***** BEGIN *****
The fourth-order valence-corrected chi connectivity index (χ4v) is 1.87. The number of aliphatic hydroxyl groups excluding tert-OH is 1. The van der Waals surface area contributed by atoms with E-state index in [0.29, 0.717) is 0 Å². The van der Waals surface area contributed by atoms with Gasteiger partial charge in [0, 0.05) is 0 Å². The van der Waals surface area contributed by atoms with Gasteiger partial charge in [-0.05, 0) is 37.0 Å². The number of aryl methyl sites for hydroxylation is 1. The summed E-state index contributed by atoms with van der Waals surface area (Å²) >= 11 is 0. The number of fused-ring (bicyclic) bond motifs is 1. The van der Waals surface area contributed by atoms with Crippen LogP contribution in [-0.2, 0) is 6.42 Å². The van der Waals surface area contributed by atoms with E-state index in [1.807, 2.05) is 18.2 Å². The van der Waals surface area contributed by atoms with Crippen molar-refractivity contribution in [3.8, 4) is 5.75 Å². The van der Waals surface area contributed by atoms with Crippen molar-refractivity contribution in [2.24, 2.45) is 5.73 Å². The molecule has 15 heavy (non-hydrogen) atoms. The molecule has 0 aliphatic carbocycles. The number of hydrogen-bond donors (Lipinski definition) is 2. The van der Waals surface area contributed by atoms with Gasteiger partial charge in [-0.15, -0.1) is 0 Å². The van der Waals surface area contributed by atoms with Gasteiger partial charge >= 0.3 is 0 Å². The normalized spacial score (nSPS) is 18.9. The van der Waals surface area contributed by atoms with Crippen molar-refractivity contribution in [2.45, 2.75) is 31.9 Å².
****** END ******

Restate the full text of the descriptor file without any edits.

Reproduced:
The fourth-order valence-corrected chi connectivity index (χ4v) is 1.87. The number of aliphatic hydroxyl groups excluding tert-OH is 1. The van der Waals surface area contributed by atoms with E-state index in [0.29, 0.717) is 0 Å². The van der Waals surface area contributed by atoms with Gasteiger partial charge in [0, 0.05) is 0 Å². The van der Waals surface area contributed by atoms with Gasteiger partial charge in [-0.05, 0) is 37.0 Å². The number of aryl methyl sites for hydroxylation is 1. The summed E-state index contributed by atoms with van der Waals surface area (Å²) >= 11 is 0. The number of fused-ring (bicyclic) bond motifs is 1. The van der Waals surface area contributed by atoms with Crippen LogP contribution in [-0.2, 0) is 6.42 Å². The van der Waals surface area contributed by atoms with E-state index in [1.807, 2.05) is 18.2 Å². The van der Waals surface area contributed by atoms with Crippen molar-refractivity contribution in [3.8, 4) is 5.75 Å². The van der Waals surface area contributed by atoms with Crippen molar-refractivity contribution in [2.24, 2.45) is 5.73 Å². The molecule has 15 heavy (non-hydrogen) atoms. The molecule has 0 aliphatic carbocycles. The number of hydrogen-bond donors (Lipinski definition) is 2. The van der Waals surface area contributed by atoms with Gasteiger partial charge in [-0.15, -0.1) is 0 Å². The van der Waals surface area contributed by atoms with Gasteiger partial charge >= 0.3 is 0 Å². The normalized spacial score (nSPS) is 18.9. The van der Waals surface area contributed by atoms with Crippen molar-refractivity contribution in [2.45, 2.75) is 31.9 Å².